VN: Vaughters provided several passages in the book, and we saw his doping admission in The New York Times about a month ago. Was that a coordinated effort?
DC: No, I just think it’s all related, it’s just the truth is bubbling up. We saw the federal investigation, the USADA investigation, and the conversations are being had. It’s a natural percolation; it’s not something that was orchestrated on our part.
TH: I’m sure [Vaughters] knew this book was coming out, and he wanted a certain amount of security.
DC: It’s kind of a cool element of the story — these are guys who were teammates years ago, who shared some of the most intense experiences you could in life, racing together, and they have been divided by this secret for a long time, and now, in a weird way, they are sort of teammates again, in telling the truth.
VN: The book is out, and the story is still unfolding. We don’t yet know how the UCI will treat USADA’s sanction, and even today we see that California legislators are asking to have USADA’s funding scrutinized. Once publicity for the book is done, is it over for you two? Or where do you go from here?
DC: The conversation has started. There are a lot of elements to this story — personal elements, sporting elements, scientific elements, legal elements — that are going to spool forward. Let’s just keep the conversation going.
TH: We’ve opened a can of worms here. This book was written, for me, because I love the sport of cycling. In order to truly move forward, we need to clear out some of the questions of the past. I’m not just going to finish the book and disappear and live happily ever after… I’ll do whatever I can to help. I’m planning on going into schools and sharing my experience with younger kids, just to let them know that sometimes you make poor decisions when you are in tough places, but there really never is a point of no return. I felt like I lied so much, I was at the point of no return. Little did I know that testifying before a federal grand jury would be the first step to coming out of a dark cloud.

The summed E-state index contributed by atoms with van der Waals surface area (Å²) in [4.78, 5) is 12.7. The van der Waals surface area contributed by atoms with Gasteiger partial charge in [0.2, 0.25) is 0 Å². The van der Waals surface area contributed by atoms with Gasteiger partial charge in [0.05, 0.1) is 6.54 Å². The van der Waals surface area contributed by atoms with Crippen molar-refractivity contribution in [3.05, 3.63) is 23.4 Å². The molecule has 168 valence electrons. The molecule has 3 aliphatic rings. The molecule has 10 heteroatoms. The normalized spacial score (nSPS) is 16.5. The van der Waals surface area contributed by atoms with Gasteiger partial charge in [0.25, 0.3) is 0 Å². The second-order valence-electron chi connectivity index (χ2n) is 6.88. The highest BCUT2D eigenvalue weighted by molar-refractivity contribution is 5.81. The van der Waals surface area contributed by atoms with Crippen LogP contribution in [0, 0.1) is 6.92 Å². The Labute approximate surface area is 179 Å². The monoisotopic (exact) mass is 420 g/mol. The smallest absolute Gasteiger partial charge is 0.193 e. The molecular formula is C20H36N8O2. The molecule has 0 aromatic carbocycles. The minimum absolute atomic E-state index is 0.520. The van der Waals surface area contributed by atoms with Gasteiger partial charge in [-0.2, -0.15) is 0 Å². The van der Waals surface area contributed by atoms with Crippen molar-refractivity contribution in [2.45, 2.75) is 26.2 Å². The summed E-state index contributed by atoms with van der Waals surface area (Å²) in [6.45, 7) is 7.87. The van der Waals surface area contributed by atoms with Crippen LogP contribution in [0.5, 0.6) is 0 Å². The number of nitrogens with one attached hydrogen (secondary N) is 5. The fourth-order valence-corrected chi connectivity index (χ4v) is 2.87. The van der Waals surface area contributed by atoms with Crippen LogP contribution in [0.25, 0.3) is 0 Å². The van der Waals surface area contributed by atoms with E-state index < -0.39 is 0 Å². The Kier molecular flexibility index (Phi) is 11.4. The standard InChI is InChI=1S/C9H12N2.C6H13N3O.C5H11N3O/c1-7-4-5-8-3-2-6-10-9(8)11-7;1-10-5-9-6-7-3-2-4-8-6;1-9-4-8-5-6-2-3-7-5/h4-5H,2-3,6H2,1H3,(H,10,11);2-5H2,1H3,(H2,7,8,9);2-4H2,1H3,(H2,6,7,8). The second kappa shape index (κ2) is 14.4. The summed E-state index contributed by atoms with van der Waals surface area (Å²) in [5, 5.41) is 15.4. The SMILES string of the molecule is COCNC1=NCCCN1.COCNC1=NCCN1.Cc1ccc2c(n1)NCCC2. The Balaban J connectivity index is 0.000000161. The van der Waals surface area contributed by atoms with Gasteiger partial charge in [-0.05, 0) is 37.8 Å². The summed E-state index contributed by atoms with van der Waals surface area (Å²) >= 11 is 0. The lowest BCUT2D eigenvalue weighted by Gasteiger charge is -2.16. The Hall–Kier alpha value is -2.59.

VN: In the book you wrote about feeling as though your phone and computer were bugged, or that you were being followed, following your interview on “60 Minutes.” You wrote that the feeling quickly went away once the federal investigation was shut down. Now that the book has come out, has that continued? Do you worry there could be recriminations?
TH: I hope you understand, but I probably shouldn’t comment on that right now. But at some point I will.
VN: Can you talk, in general terms about the toll your testimony, and this book, has taken on you?
TH: The last few years have been a great experience. In a way, Dan has been like my therapist. We’ve picked through my whole career, and I was able to have someone to talk to about it. It’s been a huge personal transformation for me. I feel great today. The book is a sad story — it’s tragic. I’m proud of what I did, but I’m not proud of the story.
DC: But there is a redemptive story built into it, as anyone who knows you can see. People are saying the Tyler we are seeing now is the Tyler we knew back in 1993, there is a real redemption at the core of this, which you feel when you read the book. I can testify, as a reporter, seeing the transformation that the story has had on Tyler as he has told it, as he has been open, and told his family. It’s been moving to see, and it’s been powerful. It’s a tragedy, but with a real comeback spirit.
TH: It’s just been a huge weight off my shoulders.
DC: I think the weight of the secret is so great that when you stop telling it, the act of writing the book is more of a catharsis than a stress. When Tyler and I first started talking, when he first started telling me his story, it was very halting. As a reporter I could effortlessly write down every word he said, by hand. But as we got into this, after three months, six months, a year, he started talking faster and faster, and I couldn’t keep up with him. He was just letting it go, and it was nice to see that looseness, and that comfort, it was nice to see this transformation, this guy coming out of this secret life he’d been living for a long time. The weight of the secret is great, and when you get out from under it, it changes you for the better.